Chocolate from Ecuador, he says, is unique. It carries a floral scent, and each of the seven cacao-growing provinces has its own particular perfume. Cacao is grown in both mountains and coastal regions, and it takes up to five years of gentle nurturing for a cacao bean to bear fruit, including the necessary vigilance to keep insects and fungi at bay—not to mention other pests that attack during the several months of storage before manufacturing. Though cacao trees grow to sixty feet tall, they are trimmed to twenty so that workers can cut the pods off twice a year with their machetes. Pods are then placed on banana leaves in large wooden boxes to ferment for several days, so that they lose their bitter taste.  Scented “Arriba” beans come from the coastal regions. Only five percent of the world’s cacao beans have a bouquet and Ecuador supplies 63 percent of that market. During the manufacturing process, the floral scents are usually eliminated, through the addition of vanilla and extra vegetable fat, or the even more severe process of adding alkaline to reduce the acidity—a process called “Dutching” the chocolate, named after Dutch chocolate maker Coenraad Johannes van Houten, who developed this method in 1828.  Roasted beans are ground into chocolate liquor and then conched with metal grinders, sometimes for days, until the particles are so small the tongue cannot detect them, which gives it a smooth quality. The smaller diameters, going to 10 microns (or ten times one millionth of a meter) correspond with the finest chocolates. Dark chocolate is made by using a larger percentage of the chocolate liquor in the recipe.  Generally, 55 percent is considered the minimum. Unlike milk chocolate, the dark varieties have little or no dairy products added. My favorites are both Ecuadorian: Caoni Arriba 77 percent transports me to where the eagles fly.  And when I really am serious about dark, I buy Plantations 90 percent; but such intensity is not for the intermittent chocoholic.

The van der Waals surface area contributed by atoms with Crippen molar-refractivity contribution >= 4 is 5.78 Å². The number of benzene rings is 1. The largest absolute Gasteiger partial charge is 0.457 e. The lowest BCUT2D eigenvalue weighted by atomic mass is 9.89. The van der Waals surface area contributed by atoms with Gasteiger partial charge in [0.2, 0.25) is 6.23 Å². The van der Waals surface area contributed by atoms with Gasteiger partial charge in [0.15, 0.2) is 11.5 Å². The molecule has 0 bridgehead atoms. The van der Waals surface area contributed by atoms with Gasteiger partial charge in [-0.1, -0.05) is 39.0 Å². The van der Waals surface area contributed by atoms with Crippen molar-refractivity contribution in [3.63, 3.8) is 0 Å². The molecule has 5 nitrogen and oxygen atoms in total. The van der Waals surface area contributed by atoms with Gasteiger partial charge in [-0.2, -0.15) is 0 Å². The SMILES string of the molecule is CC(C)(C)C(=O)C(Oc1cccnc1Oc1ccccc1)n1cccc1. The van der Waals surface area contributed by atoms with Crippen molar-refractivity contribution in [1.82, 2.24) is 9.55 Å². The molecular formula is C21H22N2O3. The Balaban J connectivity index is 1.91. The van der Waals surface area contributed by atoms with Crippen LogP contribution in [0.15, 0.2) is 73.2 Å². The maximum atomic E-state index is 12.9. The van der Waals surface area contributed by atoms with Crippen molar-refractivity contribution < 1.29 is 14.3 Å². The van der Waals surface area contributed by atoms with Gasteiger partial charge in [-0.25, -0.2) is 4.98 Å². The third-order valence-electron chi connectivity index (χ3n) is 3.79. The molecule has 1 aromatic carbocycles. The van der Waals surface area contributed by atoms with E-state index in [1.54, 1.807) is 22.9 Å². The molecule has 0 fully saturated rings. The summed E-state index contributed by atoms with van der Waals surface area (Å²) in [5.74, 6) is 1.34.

There are two companies that maintain the perfumes, Miguel says, and tells me their names. I wonder why do the other firms take out the odors? Is it to homogenize the taste, in a similar way that world civilization is becoming homogenized through the cultural imperialism of Hollywood, McDonald’s and Cap’n Crunch? Is it so as not to offend the palettes of Hershey and Mars aficionados, who make up 21 percent of chocolate buyers in the world? Is it because the US accounts for one-fifth of chocolate sales on the planet? Tiny Switzerland, not renowned for the darkest of the candies, actually consumes more chocolate per capita than anywhere else: over 22 pounds a year, which in two years would equal a densely stuffed piece of luggage accompanying you to Zürich. Miguel says floral chocolate has a jasmine flavor and a nutty aftertaste.